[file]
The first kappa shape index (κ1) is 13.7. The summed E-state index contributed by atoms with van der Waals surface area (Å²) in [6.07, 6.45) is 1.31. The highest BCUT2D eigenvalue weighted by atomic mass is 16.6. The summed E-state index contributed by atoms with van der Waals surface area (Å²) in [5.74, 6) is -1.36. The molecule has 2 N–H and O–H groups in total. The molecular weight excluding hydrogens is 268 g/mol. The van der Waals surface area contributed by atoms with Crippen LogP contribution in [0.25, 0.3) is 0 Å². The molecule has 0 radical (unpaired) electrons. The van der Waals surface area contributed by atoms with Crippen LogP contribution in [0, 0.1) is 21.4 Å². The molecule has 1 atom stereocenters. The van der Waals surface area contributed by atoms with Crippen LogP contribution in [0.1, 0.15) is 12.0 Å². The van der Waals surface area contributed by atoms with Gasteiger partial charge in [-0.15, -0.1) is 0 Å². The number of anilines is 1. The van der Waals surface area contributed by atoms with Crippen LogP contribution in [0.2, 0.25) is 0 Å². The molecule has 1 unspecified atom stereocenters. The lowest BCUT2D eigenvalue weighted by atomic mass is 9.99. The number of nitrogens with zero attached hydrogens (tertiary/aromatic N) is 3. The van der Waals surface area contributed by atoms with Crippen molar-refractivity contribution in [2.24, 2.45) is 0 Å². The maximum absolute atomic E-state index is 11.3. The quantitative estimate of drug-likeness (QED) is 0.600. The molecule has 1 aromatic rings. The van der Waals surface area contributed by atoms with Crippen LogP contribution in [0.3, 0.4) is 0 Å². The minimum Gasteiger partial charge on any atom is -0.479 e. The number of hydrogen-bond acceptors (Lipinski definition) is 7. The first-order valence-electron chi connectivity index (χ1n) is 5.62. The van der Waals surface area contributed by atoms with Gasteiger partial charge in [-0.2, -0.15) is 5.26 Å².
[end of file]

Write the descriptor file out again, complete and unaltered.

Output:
The first kappa shape index (κ1) is 13.7. The summed E-state index contributed by atoms with van der Waals surface area (Å²) in [6.07, 6.45) is 1.31. The highest BCUT2D eigenvalue weighted by atomic mass is 16.6. The summed E-state index contributed by atoms with van der Waals surface area (Å²) in [5.74, 6) is -1.36. The molecule has 2 N–H and O–H groups in total. The molecular weight excluding hydrogens is 268 g/mol. The van der Waals surface area contributed by atoms with Crippen LogP contribution in [0.25, 0.3) is 0 Å². The molecule has 0 radical (unpaired) electrons. The van der Waals surface area contributed by atoms with Crippen LogP contribution in [0, 0.1) is 21.4 Å². The molecule has 1 atom stereocenters. The van der Waals surface area contributed by atoms with Crippen LogP contribution in [0.1, 0.15) is 12.0 Å². The van der Waals surface area contributed by atoms with Gasteiger partial charge in [-0.15, -0.1) is 0 Å². The number of anilines is 1. The van der Waals surface area contributed by atoms with Crippen LogP contribution in [0.2, 0.25) is 0 Å². The molecule has 1 unspecified atom stereocenters. The lowest BCUT2D eigenvalue weighted by atomic mass is 9.99. The number of nitrogens with zero attached hydrogens (tertiary/aromatic N) is 3. The van der Waals surface area contributed by atoms with Crippen molar-refractivity contribution in [2.24, 2.45) is 0 Å². The maximum absolute atomic E-state index is 11.3. The quantitative estimate of drug-likeness (QED) is 0.600. The molecule has 1 aromatic rings. The van der Waals surface area contributed by atoms with Crippen LogP contribution in [0.3, 0.4) is 0 Å². The minimum Gasteiger partial charge on any atom is -0.479 e. The number of hydrogen-bond acceptors (Lipinski definition) is 7. The first-order valence-electron chi connectivity index (χ1n) is 5.62. The van der Waals surface area contributed by atoms with Gasteiger partial charge in [-0.2, -0.15) is 5.26 Å².